Alexander Ovechkin, the NHL's hottest young property, showed he possesses a sly sense of humour, even working in a second language. Do his teammates play jokes on him? "Yes, they do." Are there any he could describe for publication? "No," he said. "But if you want to know, you can ask the other guys." No one in the NHL appears to enjoy himself more than Ovechkin. True, he is young and talented and wealthy, but so are dozens of other players who don't enjoy themselves half as much as he does. "I always try joking and try to do something funny," Ovechkin said. "I think, why not smile? Life is great right now, so smile."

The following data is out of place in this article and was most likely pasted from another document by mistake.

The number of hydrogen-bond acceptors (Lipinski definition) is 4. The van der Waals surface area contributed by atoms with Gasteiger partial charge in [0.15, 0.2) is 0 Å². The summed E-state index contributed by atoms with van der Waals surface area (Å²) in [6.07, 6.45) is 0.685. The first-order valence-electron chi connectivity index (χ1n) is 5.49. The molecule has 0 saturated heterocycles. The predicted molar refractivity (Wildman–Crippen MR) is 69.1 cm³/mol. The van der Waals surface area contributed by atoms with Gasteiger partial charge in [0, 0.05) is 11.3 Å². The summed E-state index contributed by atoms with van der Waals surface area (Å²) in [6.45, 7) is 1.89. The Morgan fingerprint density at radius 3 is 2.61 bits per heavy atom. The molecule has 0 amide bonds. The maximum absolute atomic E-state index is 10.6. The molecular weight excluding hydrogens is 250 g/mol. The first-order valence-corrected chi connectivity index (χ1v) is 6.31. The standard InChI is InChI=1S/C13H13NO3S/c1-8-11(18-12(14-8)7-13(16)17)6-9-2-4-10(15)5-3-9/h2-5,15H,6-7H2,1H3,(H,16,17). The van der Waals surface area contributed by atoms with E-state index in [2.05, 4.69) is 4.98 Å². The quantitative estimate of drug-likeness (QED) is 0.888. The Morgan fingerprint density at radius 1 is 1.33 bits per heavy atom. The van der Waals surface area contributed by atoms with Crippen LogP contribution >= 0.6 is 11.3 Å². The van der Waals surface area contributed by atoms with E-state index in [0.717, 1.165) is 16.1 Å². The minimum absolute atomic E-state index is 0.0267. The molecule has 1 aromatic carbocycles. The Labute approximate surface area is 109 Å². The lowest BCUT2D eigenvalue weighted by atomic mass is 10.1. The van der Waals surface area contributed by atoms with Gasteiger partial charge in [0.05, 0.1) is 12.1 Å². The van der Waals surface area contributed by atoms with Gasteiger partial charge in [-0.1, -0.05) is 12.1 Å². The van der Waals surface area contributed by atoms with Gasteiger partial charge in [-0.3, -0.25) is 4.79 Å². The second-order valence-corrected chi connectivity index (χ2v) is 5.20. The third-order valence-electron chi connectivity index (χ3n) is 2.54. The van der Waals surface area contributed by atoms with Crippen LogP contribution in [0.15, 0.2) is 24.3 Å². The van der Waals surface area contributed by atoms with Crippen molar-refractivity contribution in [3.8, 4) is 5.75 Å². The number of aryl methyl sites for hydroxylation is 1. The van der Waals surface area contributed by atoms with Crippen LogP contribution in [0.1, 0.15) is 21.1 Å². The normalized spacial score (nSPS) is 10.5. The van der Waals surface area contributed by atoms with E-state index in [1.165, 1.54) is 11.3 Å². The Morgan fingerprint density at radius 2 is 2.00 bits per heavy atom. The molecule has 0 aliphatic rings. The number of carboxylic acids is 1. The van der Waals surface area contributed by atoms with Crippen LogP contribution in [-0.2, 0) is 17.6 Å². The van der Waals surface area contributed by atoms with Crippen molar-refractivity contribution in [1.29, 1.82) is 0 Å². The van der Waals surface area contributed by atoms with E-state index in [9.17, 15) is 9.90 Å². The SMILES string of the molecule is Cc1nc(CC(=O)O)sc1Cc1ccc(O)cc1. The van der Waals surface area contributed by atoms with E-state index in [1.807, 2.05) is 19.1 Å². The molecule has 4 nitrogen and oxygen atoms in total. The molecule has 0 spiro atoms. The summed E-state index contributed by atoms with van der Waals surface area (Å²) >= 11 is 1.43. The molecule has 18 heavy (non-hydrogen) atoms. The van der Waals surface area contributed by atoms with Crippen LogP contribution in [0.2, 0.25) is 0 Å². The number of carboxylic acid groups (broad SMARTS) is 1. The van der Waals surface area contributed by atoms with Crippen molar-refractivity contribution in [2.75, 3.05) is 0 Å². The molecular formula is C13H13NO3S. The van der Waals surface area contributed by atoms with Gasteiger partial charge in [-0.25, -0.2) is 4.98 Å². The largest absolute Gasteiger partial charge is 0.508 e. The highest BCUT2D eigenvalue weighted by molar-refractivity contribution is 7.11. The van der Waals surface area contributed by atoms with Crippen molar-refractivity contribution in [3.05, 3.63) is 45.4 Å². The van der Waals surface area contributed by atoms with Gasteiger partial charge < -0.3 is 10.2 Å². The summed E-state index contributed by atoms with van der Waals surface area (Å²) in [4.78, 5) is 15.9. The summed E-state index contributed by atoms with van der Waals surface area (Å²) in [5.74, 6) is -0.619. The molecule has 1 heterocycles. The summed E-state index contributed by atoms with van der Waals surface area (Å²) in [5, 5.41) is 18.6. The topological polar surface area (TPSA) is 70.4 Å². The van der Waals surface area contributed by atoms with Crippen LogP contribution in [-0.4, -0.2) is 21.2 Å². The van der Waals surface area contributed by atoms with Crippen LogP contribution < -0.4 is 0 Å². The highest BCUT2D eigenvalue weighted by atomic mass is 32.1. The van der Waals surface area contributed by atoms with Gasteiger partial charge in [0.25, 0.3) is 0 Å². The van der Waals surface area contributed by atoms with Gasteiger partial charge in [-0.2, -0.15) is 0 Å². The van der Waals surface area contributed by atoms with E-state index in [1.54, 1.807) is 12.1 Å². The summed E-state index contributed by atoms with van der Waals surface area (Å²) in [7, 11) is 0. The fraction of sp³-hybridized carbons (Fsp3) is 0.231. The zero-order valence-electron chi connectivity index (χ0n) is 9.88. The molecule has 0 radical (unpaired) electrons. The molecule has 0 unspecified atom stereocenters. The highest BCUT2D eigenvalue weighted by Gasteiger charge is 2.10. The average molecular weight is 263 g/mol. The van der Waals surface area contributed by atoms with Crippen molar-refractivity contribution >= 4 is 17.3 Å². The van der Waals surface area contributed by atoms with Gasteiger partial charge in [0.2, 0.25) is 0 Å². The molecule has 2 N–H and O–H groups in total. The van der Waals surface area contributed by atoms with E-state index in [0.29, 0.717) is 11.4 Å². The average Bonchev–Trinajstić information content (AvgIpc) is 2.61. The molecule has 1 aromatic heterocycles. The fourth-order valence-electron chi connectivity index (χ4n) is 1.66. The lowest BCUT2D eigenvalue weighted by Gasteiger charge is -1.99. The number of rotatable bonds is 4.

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Pronger Seeing Red

from Terry Jones of the Edmonton Sun,

Nobody wants to bend, fold and mutilate the Detroit Red Wings in a Stanley Cup playoff series more than Christopher R. Pronger. This is the 10th consecutive season he's made it into the playoffs. Half of them have involved series against the Detroit Red Wings. He's never won one. "I've had success everywhere else but in the playoffs,'' said Pronger. He came closest on his first try. "Detroit won in Game 7 in double overtime. That was my first taste of the playoffs. Losing in Game 7 in double overtime.'' Steve Yzerman scored the series winner. A year later the Red Wings won four games to two. It was a six-game series in 1998 and a five-game series in 2002. Three of those four years the Red Wings went on to win the Stanley Cup. "They always found a way to win,'' he said.
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Pick Your Opponent

from the Calgary Sun,